For several years I’ve known there has been something (I wasn’t sure what) about a possible thirteenth sign of the zodiac. Last week I googled “13th zodiac” and came across several sites mentioning Ophiuchus, the serpent-bearer. If I am reading the conflicting information correctly, Ophiuchus is an actual constellation near Scorpio and Libra and is now considered by some to be a sign within the astrological zodiac. 

Finding information about Ophiuchus took me about a minute, which should have been the end of it. Unfortunately, one of the websites stated that the change in the zodiac was initiated by NASA, and I could not leave this odd assertion unexplored. 

I searched for a website that was not entirely astrological and found a short 2020 Time Magazine newsfeed reporting that NASA disavowed any involvement in changes to the astrological charts. According to the short article, a NASA representative was quoted as saying, “We see your comments about a zodiac story that re-emerges every few years. No, we did not change the zodiac.”* When I read this, I could not help but imagine a group of NASA astronomers drawing straws to determine which one of them was going to ruin his or her career by going before cameras to explain the space agency’s views on astrology. 

Time Magazine, however, was not the end of my internet surfing. Two of the articles about Ophiuchus had used the word “sidereal.” I’d never seen this word before, so I looked it up. It means “with respect to the distant stars” and refers to all of the sky other than the sun and the moon. When I saw that the sidereal day is slightly shorter than the normal day (23 hours 56 minutes 4.091 seconds), my first thought was that this must be the reason for leap year. 

Leap year, of course, has nothing to do with the length of the sidereal day, but with the time it takes the earth to travel around the sun. Had I taken even a moment to think about it, I would have realized it on my own. Still I googled “leap year” and, in doing so, learned something that genuinely surprised me, largely because it seems like something I should have already known.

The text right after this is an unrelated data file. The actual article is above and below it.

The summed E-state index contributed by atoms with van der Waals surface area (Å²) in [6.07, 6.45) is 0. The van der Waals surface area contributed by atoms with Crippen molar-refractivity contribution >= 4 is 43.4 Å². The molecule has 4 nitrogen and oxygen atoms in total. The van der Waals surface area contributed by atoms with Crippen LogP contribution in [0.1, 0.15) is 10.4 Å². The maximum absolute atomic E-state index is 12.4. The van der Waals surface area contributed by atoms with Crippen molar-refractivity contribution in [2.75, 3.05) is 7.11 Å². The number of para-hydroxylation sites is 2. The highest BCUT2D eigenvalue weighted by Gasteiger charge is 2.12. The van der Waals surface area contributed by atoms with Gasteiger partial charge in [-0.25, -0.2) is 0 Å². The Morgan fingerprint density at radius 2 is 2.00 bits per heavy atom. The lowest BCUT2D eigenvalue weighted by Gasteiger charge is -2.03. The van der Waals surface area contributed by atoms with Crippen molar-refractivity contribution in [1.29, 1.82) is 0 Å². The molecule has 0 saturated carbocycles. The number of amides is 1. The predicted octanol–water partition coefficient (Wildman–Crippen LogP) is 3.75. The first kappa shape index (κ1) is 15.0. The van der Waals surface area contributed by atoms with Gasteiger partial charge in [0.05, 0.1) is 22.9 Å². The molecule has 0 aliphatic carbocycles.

The solar year is 365.25 days long, not 365.0, so every four years we add February 29 to the calendar. This is common knowledge. Less known, however, is that fact that the solar year is not exactly 365.25 days, but 365.25 days minus 11 minutes. This means that adding a day to the calendar every four years actually overcompensates by more than a half hour every four years. To adjust for this minor miscalculation, three leap years every 400 hundred years get skipped, and it always occurs during the last year of a century. There was no leap year in 1700, 1800, and 1900. The year 2000, the one change of century in my lifetime, was the exception. It did include an extra day in February.** With all of the hype about the new millennium and Y2K, no one had mentioned that having 366 days in a year ending with two zeros was an anomaly. 

After wasting forty-five minutes traveling down various astrological/astronomical rabbit holes, the most disturbing part of the whole thing was learning that the insertion of Ophiuchus into the zodiac bumped all of the other signs over a peg – and, as a result, I was no longer a Gemini. I don’t believe in astrology and I do not identify with most of the characteristics generally associated with Gemini, but neither was I willing to change my sign at this point in my life. I’m too old to have to learn what it means to be a Taurus. Therefore, I am concluding that the people advocating for Ophiuchus must be wrong.

I am married to a Taiwanese woman, and the Chinese zodiac is more a part of my life than the Babylonian zodiac. Sunday was Chinese New Year, and it is now the Year of the Rabbit.  Xīn nián kuài lè (新年快樂). Happy New Year. 

* Locker, M. July 17, 2020. “NASA Elegantly Shuts Down Those New Zodiac Star Theories. Time Newsfeed.  Found at:

**Found at: 

Steven Simpson